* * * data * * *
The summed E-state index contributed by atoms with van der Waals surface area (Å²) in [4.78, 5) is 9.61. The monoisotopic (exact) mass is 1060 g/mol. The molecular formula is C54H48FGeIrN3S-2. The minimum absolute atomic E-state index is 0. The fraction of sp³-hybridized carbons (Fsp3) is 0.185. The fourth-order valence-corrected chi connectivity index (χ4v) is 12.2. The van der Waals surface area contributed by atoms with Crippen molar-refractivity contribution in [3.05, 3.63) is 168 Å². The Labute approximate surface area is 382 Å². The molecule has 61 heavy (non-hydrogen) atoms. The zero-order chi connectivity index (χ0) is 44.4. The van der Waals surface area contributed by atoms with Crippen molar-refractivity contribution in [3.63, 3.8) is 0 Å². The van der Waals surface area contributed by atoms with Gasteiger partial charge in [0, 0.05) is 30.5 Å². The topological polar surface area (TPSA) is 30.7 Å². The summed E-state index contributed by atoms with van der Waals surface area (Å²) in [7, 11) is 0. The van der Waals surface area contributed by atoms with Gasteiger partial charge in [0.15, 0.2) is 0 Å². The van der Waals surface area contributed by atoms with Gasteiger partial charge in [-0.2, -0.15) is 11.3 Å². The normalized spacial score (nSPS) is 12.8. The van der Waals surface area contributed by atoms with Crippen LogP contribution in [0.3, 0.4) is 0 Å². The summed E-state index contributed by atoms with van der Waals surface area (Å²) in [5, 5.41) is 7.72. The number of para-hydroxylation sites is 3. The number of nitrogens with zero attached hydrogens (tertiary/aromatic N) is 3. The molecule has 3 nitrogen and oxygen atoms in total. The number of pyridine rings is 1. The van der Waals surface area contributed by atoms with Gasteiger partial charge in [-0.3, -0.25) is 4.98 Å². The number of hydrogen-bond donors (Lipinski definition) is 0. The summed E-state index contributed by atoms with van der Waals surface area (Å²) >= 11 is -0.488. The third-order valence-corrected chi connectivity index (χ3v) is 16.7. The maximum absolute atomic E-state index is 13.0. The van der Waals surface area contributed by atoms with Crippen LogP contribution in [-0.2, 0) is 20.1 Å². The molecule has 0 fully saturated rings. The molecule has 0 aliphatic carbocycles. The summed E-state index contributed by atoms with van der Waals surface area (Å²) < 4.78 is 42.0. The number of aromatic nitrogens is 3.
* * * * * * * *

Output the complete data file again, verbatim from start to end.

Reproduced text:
The summed E-state index contributed by atoms with van der Waals surface area (Å²) in [4.78, 5) is 9.61. The monoisotopic (exact) mass is 1060 g/mol. The molecular formula is C54H48FGeIrN3S-2. The minimum absolute atomic E-state index is 0. The fraction of sp³-hybridized carbons (Fsp3) is 0.185. The fourth-order valence-corrected chi connectivity index (χ4v) is 12.2. The van der Waals surface area contributed by atoms with Crippen molar-refractivity contribution in [3.05, 3.63) is 168 Å². The Labute approximate surface area is 382 Å². The molecule has 61 heavy (non-hydrogen) atoms. The zero-order chi connectivity index (χ0) is 44.4. The van der Waals surface area contributed by atoms with Crippen molar-refractivity contribution in [3.63, 3.8) is 0 Å². The van der Waals surface area contributed by atoms with Gasteiger partial charge in [0, 0.05) is 30.5 Å². The topological polar surface area (TPSA) is 30.7 Å². The summed E-state index contributed by atoms with van der Waals surface area (Å²) in [7, 11) is 0. The van der Waals surface area contributed by atoms with Gasteiger partial charge in [0.15, 0.2) is 0 Å². The van der Waals surface area contributed by atoms with Gasteiger partial charge in [-0.2, -0.15) is 11.3 Å². The normalized spacial score (nSPS) is 12.8. The van der Waals surface area contributed by atoms with Crippen LogP contribution in [0.3, 0.4) is 0 Å². The summed E-state index contributed by atoms with van der Waals surface area (Å²) in [5, 5.41) is 7.72. The number of para-hydroxylation sites is 3. The number of nitrogens with zero attached hydrogens (tertiary/aromatic N) is 3. The molecule has 3 nitrogen and oxygen atoms in total. The number of pyridine rings is 1. The van der Waals surface area contributed by atoms with Gasteiger partial charge in [-0.3, -0.25) is 4.98 Å². The number of hydrogen-bond donors (Lipinski definition) is 0. The summed E-state index contributed by atoms with van der Waals surface area (Å²) >= 11 is -0.488. The third-order valence-corrected chi connectivity index (χ3v) is 16.7. The maximum absolute atomic E-state index is 13.0. The van der Waals surface area contributed by atoms with Crippen LogP contribution in [-0.2, 0) is 20.1 Å². The molecule has 0 fully saturated rings. The molecule has 0 aliphatic carbocycles. The summed E-state index contributed by atoms with van der Waals surface area (Å²) < 4.78 is 42.0. The number of aromatic nitrogens is 3.